By Ken Reed
The Butler Bulldogs men’s basketball team is the ultimate underdog story. For two seasons in a row, the small mid-major school from something called the Horizon Conference reached the final game of the NCAA basketball tournament. March Madness indeed. At the start of those tournaments, Butler was listed as a 200-1 long shot.
Butler, led by young coaching sensation Brad Stevens, does things the right way. The Bulldogs had the best academic team in those tournaments, when looking at grade point average, graduation rates, and the NCAA’s academic progress rate (APR) score.
On the court, they play as the ultimate team. A giant poster in their locker room says it all: “We, Not Me.”
The Butler Way, is a true team concept. According to Butler’s website, the Butler Way “demands commitment, denies selfishness, accepts reality, yet seeks improvement everyday while putting the team above self.” The team’s core values are humility, passion, unity, servanthood, thankfulness, and accountability.
“The key in any endeavor is adhering to those standards and trying to live up to those standards, not trying to worry about anything else,” says Stevens. “It’s hard to do and easy to talk about. I think it begins with selflessness, and certainly accountability is very important, humility is very important. You kind of go through those founding principles. It’s not rocket science.”
It’s not rocket science, but it’s certainly rare in college athletics today. The Butler Way is a model worth emulating.
— Ken Reed, Sports Policy Director, League of Fans
Sports Forum Podcast
Episode #28 – League of Fans’ Sports Forum podcast: A Chat With Mano Watsa, a Leading Basketball and Life Educator – Watsa is President of PGC Basketball, the largest education basketball camp in the world, with over 150 camps in 30+ U.S. states and Canada. We discuss problems in youth sports today, including single sport specialization, the growing gap between the “haves” and “have-nots,” the high drop-out rate in competitive sports, and the growing mental health challenges young athletes are dealing with today.
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Episode #27 – League of Fans’ Sports Forum podcast: Kids’ Sports: How We Can Take Back the Game and Restore Quality Family Time In the Process – Linda Flanagan is author of “Take Back the Game: How Money and Mania Are Ruining Kids’ Sports and Why It Matters.” We discuss how commercialized and professionalized youth sports are hurting kids and their families.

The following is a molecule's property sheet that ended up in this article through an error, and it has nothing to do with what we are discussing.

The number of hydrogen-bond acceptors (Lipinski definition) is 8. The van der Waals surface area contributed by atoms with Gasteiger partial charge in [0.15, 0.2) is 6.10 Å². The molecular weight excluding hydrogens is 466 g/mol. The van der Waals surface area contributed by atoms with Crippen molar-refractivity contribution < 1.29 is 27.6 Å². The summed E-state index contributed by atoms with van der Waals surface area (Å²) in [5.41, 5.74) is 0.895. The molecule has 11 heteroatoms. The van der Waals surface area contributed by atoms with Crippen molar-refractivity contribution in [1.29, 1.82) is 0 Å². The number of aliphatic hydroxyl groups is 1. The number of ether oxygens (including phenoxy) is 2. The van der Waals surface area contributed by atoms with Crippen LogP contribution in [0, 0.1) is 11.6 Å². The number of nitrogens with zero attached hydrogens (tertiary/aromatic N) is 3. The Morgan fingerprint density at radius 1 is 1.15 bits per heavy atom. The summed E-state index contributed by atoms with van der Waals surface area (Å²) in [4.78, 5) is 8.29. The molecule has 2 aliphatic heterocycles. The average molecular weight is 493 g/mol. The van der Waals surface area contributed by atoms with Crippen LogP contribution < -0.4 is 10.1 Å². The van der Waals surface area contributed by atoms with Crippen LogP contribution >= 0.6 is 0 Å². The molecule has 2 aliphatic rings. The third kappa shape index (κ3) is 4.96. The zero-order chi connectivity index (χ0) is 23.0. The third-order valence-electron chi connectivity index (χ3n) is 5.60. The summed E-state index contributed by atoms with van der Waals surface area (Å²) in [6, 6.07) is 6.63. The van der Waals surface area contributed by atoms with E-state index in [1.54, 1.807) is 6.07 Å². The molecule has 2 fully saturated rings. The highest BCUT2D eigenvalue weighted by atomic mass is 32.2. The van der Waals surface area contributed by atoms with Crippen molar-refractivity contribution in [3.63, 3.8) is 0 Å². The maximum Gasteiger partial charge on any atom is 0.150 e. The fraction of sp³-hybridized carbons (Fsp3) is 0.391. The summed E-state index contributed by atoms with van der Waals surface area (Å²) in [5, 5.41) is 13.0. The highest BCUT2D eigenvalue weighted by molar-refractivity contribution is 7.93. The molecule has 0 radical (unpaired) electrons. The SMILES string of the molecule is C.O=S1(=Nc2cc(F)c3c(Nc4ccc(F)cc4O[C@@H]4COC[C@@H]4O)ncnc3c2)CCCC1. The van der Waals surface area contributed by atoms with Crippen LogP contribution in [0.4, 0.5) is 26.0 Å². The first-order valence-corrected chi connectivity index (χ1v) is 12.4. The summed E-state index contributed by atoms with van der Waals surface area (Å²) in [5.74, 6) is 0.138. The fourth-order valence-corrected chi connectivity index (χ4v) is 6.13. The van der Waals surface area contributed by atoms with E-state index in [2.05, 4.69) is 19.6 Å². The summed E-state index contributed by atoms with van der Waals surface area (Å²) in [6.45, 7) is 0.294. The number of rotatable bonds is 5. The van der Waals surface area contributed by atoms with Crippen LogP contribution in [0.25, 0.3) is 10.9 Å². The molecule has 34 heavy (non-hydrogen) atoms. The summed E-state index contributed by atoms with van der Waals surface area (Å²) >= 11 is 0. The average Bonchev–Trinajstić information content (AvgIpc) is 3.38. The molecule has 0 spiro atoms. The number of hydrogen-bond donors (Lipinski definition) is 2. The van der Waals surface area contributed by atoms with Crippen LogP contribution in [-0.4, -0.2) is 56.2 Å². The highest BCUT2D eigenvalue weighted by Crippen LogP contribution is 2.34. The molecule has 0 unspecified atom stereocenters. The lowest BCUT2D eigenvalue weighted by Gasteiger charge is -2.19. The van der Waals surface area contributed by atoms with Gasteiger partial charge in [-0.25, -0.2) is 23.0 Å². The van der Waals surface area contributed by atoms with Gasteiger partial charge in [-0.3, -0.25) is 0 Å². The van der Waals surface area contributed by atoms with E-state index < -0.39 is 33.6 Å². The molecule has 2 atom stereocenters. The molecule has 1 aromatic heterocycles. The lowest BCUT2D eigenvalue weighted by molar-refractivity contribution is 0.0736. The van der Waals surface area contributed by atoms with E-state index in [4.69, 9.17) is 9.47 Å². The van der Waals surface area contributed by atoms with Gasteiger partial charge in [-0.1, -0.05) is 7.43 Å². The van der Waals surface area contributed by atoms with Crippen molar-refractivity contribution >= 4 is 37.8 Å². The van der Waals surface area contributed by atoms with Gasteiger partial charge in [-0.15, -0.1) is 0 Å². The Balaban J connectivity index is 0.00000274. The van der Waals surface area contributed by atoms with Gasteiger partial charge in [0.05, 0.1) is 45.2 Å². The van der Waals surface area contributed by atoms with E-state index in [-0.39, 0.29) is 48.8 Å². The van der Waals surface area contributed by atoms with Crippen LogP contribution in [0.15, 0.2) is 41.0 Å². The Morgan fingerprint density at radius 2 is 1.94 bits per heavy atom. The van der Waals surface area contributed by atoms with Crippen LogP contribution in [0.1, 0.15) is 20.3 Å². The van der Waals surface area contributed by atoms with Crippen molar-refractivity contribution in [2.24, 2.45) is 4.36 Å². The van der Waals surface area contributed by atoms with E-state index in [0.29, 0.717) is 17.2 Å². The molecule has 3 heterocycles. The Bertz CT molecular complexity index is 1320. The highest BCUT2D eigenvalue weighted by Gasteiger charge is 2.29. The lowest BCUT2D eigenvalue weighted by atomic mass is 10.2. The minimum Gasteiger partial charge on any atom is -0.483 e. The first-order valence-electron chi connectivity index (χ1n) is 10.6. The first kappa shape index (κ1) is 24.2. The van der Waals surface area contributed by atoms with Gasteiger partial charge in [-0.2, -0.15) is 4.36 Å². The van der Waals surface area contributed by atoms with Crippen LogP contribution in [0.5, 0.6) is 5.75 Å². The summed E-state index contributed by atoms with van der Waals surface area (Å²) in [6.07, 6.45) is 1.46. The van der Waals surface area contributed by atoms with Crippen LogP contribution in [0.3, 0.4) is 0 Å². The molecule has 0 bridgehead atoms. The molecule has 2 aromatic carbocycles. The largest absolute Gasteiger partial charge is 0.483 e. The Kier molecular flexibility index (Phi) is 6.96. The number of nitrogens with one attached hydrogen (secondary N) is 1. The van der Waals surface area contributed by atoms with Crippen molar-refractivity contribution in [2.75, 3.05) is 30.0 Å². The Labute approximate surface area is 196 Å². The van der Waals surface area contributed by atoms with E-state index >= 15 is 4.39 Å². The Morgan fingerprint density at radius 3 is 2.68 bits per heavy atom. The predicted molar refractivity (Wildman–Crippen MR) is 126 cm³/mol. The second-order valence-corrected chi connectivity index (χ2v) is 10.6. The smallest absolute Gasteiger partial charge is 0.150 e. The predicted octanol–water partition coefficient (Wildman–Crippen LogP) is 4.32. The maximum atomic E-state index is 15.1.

Episode #26 – League of Fans’ Sports Forum podcast: How Can We Fix Youth Sports? – John O’Sullivan is Founder and CEO of Changing the Game Project and author of “Changing the Game: The Parents Guide to Raising Happy, High Performing Athletes and Giving Youth Sports Back to Our Kids.”
Episode #25 – League of Fans’ Sports Forum podcast: Physical Education Should Be a Critical Component of K-12 School Design – Michael Horn is co-founder of the Clayton Christensen Institute for Disruptive Innovation.
Episode #24 – League of Fans’ Sports Forum podcast: Mental Health and Athletes: Ending the Stigma – Nathan Braaten and Taylor Ricci are the founders of Dam Worth It, a non-profit created to end the stigma around mental health at colleges and universities through sport, storytelling, and community creation.
Episode #23 – League of Fans’ Sports Forum podcast: Olympian Benita Fitzgerald Mosley Talks Title IX, Youth Sports and the Olympics.
Media"How We Can Save Sports" author Ken Reed appears on Fox & Friends to explain how there's "too much adult in youth sports."
Ken Reed appears on Mornings with Gail from KFKA Radio in Colorado to discuss bad parenting in youth athletics.
“Should College Athletes Be Paid?” Ken Reed on The Morning Show from Wisconsin Public Radio
Ken Reed appears on KGNU Community Radio in Colorado (at 02:30) to discuss equality in sports and Title IX.
Ken Reed appears on the Ralph Nader Radio Hour (at 38:35) to discuss his book The Sports Reformers: Working to Make the World of Sports a Better Place, and to talk about some current sports issues.
- League of Fans Sports Policy Director Ken Reed quoted in Washington Post column titled "What happened to P.E.? It’s losing ground in our push for academic improvement," by Jay Mathews
League of Fans is a sports reform project founded by Ralph Nader to fight for the higher principles of justice, fair play, equal opportunity and civil rights in sports; and to encourage safety and civic responsibility in sports industry and culture.
Vanderbilt Sport & Society - On The Ball with Andrew Maraniss with guest Ken Reed, Sports Policy Director for League of Fans and author of How We Can Save Sports: A Game Plan
Sports & Torts – Ken Reed, Sports Policy Director, League of Fans – at the American Museum of Tort Law
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